foreach (var controlWeakRef in orientationAwareControls.ToList())
            {
                if (controlWeakRef.IsAlive)
                    aliveControls.Add(controlWeakRef.Target as Control);
                else
                    orientationAwareControls.Remove(controlWeakRef);
            }
            return aliveControls;
        }
#endif

        private static void UpdateOrientationAwareControls(IEnumerable controls, Orientation orientation)
        {
            if (controls == null || !controls.Any())
                return;

            foreach (var control in controls)
            {
                VisualStateManager.GoToState(control, GetVisualStateName(orientation), true);
            }
        }

        private static String GetVisualStateName(Orientation orientation)
        {
            return orientation.ToString();
        }
    }
}

Here’s the whole solution : OrientationHelper.zip

Feel free to comment if you found it useful or found any issue.

Au revoir

A .NET Dev’s baby steps trying to share native code between Win8 and WP8

This is a walkthrough of what i had to do to setup native code sharing between Windows 8 and Windows Phone 8 (using the leaked WP8 SDK). My knowledge of the native world is quite limited and there might be other better ways of doing it. Feel free to comment if you know more about the subject and help out this poor .NET dev ūüôā

First we create our Native C++ WinRT Component :

Add New Windows Runtime Component Project

Then we create our Native C++ Phone Runtime Component :

Next we delete from both projects the autogenerated files. From the WinRT project delete the files named Class1.cpp and Class1.h and from the PhoneRT project delete the files named NativeSharedPhoneRT.cpp and NativeSharedPhoneRT.h.

What we need next is a simple class that we will want to share between the two projects. Lets call it MySharedClass. We will create it only on the WinRT side and we will link to it from the PhoneRT side.

I am expecting that i can use preprocessor flags in the same manner that we used to do between Silvelight/WPF and Windows Phone. So the next question is “how do i define my preprocessor directives in C++ projects”?
These simple steps worked for me :

  1. Open the properties of the NativeSharedWinRT project and go to “Configuration Properties -> C/C++ -> Command Line
  2. Enter “/D “_WinRT”” (without the outside quotes) in ¬†“Additional Options” and click Apply.

Screenshot below :

(Note: the only reason i named the directive with an underscore is because the debug directive in one of the templates was named _DEBUG.Thought it might be a convention or something)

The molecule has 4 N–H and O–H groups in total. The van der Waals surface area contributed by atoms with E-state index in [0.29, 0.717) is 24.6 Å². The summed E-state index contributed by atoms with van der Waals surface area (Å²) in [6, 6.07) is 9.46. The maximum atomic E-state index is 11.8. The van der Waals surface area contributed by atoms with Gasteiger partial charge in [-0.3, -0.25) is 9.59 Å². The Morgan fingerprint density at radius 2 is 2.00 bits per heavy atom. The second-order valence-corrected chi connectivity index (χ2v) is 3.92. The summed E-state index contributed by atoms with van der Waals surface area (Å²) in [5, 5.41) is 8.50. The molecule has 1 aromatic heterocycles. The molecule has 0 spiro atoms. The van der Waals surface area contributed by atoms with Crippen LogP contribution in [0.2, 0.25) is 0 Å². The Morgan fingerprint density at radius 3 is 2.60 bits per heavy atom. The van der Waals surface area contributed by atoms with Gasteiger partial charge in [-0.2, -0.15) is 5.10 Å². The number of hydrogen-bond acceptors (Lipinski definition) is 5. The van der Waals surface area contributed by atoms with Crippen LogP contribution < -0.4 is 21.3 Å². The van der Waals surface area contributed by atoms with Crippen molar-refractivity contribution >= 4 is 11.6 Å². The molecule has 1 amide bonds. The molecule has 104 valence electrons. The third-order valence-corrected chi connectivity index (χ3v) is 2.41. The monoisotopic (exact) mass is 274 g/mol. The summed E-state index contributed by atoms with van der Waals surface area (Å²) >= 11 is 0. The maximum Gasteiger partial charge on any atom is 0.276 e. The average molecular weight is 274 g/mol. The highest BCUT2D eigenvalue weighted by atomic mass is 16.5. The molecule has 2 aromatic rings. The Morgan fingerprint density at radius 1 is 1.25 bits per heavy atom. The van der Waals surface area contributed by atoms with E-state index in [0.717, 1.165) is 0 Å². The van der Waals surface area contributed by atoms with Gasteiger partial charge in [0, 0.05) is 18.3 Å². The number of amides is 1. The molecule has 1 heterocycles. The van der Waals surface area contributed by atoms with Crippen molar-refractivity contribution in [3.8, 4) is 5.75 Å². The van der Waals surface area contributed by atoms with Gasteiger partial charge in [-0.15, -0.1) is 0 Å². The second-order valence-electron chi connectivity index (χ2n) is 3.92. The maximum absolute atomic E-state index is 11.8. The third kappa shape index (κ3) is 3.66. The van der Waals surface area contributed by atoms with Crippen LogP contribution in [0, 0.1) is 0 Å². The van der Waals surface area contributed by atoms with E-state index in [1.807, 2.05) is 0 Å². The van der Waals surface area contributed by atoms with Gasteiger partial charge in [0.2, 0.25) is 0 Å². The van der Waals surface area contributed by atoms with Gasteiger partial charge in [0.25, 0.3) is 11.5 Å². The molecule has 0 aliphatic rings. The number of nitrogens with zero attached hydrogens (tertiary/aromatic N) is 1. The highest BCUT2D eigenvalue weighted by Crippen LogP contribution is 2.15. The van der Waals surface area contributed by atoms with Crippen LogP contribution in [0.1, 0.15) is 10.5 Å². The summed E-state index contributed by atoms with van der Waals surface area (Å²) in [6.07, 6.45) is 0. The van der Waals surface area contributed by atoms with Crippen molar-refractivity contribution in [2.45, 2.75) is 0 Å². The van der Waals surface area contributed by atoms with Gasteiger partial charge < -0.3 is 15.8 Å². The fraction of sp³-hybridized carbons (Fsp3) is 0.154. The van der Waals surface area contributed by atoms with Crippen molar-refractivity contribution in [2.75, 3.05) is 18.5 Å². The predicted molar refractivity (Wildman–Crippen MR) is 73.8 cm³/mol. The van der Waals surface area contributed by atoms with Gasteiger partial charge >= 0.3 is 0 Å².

As¬†jalfdjalf¬†pointed out directives starting with underscores are reserved (makes sense) so its OK to name our own as we¬†wish (i.e PhoneRT, WinRT).Btw i used PhoneRT instead of the more “official” WinPRT for the phone because its¬†a lot more¬†distinguishable¬†from WinRT.

Do the same thing for the NativeSharedPhoneRT project but add this “/D “_PhoneRT”” ¬†instead in the Additonal Options.
Great. Now we have setup our preprocessor directives for both our shared projects. Time to create the shared class. Go to the NativeSharedWinRT project and add an empty MySharedClass.cpp file and an empty MySharedClass.h file. Then go to the NativeSharedPhoneRT project, click “Add existing item” and navigate inside the NativeSharedWinRT folder to locate the newly created files and select those. These files are now linked and the project structure should look like this :

(Note: I tried linking the pch.cpp and pch.h files as well but VS and the compiler didnt like that for
some reason so i kept them unlinked in order to move one)

Ok so far. Now lets add code to our shared class and see how we can start sharing.
Below is only a screenshot of what the code inside our files should be but you will be able to
download the source code and copy paste directly (see download link at end of post).

Notice how opening the header file from inside the WinRT project that the _WinRT directive is active but not the _PhoneRT one just as we wanted. SharedMethodAsync is a WinRT-Style asynchronous method exposed to both WinRT and PhoneRT.

I had planned to also show off how projections worked in the WinRT world but i couldn’t get it to work easily.The plan was to expose a WinRT type like IMap or IIterable and see how they¬†show up projected in C#.

Here is our .cpp file (opened from inside the NativeSharedPhoneRT project) :

Now its time to create our C# clients (one for WinRT and one for PhoneRT) that will consume our shared native libraries.
First is the WinRT C# Client :

Once created click “Add Reference” on it and select the NativeSharedWinRT project.

Big pause here! Can you say “where’s my P/Invoke dude?” ¬†ūüôā
Now that’s what i call¬†seamless.
Small note.Never forget that the interop cost is ALWAYS there when going back and forth from native <-> managed.Keep in mind that usually there is an interop cost when going native <-> managed and
that applies to WinRT as well although Microsoft has done a lot of work to minimize it.

Then is our PhoneRT C# Client :

Once created click “Add Reference” on it and select the NativeSharedPhoneRT project.

This is how the project structure should look now :

Finally lets see what the code looks like from both client projects.
This is what we get from the Phone Client :

and here is what we get from the Win8 Client :

And that’s it! That was certainly fun ūüôā

Source code for this post is here